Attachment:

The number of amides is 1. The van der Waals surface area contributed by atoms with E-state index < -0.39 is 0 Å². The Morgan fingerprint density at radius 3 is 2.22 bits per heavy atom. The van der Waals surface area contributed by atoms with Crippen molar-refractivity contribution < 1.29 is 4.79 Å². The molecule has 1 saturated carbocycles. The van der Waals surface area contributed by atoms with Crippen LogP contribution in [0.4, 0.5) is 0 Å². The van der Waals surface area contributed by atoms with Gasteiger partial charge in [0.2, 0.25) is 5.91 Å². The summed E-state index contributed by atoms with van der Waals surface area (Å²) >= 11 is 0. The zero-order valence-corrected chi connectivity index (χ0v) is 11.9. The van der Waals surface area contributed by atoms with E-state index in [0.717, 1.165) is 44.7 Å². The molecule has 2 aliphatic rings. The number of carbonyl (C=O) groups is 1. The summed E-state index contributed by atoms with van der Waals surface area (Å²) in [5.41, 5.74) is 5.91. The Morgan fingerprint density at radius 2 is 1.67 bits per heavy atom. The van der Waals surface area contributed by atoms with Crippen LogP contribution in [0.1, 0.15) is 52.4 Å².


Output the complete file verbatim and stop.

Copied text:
The number of amides is 1. The van der Waals surface area contributed by atoms with E-state index < -0.39 is 0 Å². The Morgan fingerprint density at radius 3 is 2.22 bits per heavy atom. The van der Waals surface area contributed by atoms with Crippen molar-refractivity contribution < 1.29 is 4.79 Å². The molecule has 1 saturated carbocycles. The van der Waals surface area contributed by atoms with Crippen LogP contribution in [0.4, 0.5) is 0 Å². The van der Waals surface area contributed by atoms with Gasteiger partial charge in [0.2, 0.25) is 5.91 Å². The summed E-state index contributed by atoms with van der Waals surface area (Å²) >= 11 is 0. The zero-order valence-corrected chi connectivity index (χ0v) is 11.9. The van der Waals surface area contributed by atoms with E-state index in [0.717, 1.165) is 44.7 Å². The molecule has 2 aliphatic rings. The number of carbonyl (C=O) groups is 1. The summed E-state index contributed by atoms with van der Waals surface area (Å²) in [5.41, 5.74) is 5.91. The Morgan fingerprint density at radius 2 is 1.67 bits per heavy atom. The van der Waals surface area contributed by atoms with Crippen LogP contribution in [0.1, 0.15) is 52.4 Å².